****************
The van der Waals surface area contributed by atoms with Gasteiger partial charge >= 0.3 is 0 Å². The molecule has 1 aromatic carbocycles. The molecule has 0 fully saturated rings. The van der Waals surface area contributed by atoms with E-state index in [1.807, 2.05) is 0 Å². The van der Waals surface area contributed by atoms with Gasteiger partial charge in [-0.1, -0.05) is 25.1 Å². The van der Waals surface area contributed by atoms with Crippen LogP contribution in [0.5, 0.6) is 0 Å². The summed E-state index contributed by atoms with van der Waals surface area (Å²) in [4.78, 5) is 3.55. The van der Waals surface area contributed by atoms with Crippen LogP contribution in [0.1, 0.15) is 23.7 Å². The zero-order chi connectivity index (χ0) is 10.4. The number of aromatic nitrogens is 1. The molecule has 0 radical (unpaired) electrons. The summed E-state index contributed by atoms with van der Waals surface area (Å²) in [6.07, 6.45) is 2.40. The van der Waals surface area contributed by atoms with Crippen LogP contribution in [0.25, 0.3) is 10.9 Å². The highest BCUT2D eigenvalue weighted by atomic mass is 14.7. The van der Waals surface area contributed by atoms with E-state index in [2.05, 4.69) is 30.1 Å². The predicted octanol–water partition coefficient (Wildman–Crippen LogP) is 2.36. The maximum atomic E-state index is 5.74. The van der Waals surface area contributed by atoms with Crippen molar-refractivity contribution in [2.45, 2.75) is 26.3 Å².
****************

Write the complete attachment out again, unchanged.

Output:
The van der Waals surface area contributed by atoms with Gasteiger partial charge >= 0.3 is 0 Å². The molecule has 1 aromatic carbocycles. The molecule has 0 fully saturated rings. The van der Waals surface area contributed by atoms with E-state index in [1.807, 2.05) is 0 Å². The van der Waals surface area contributed by atoms with Gasteiger partial charge in [-0.1, -0.05) is 25.1 Å². The van der Waals surface area contributed by atoms with Crippen LogP contribution in [0.5, 0.6) is 0 Å². The summed E-state index contributed by atoms with van der Waals surface area (Å²) in [4.78, 5) is 3.55. The van der Waals surface area contributed by atoms with Crippen LogP contribution in [0.1, 0.15) is 23.7 Å². The zero-order chi connectivity index (χ0) is 10.4. The number of aromatic nitrogens is 1. The molecule has 0 radical (unpaired) electrons. The summed E-state index contributed by atoms with van der Waals surface area (Å²) in [6.07, 6.45) is 2.40. The van der Waals surface area contributed by atoms with Crippen LogP contribution in [0.25, 0.3) is 10.9 Å². The highest BCUT2D eigenvalue weighted by atomic mass is 14.7. The van der Waals surface area contributed by atoms with E-state index in [2.05, 4.69) is 30.1 Å². The predicted octanol–water partition coefficient (Wildman–Crippen LogP) is 2.36. The maximum atomic E-state index is 5.74. The van der Waals surface area contributed by atoms with Crippen molar-refractivity contribution in [2.45, 2.75) is 26.3 Å².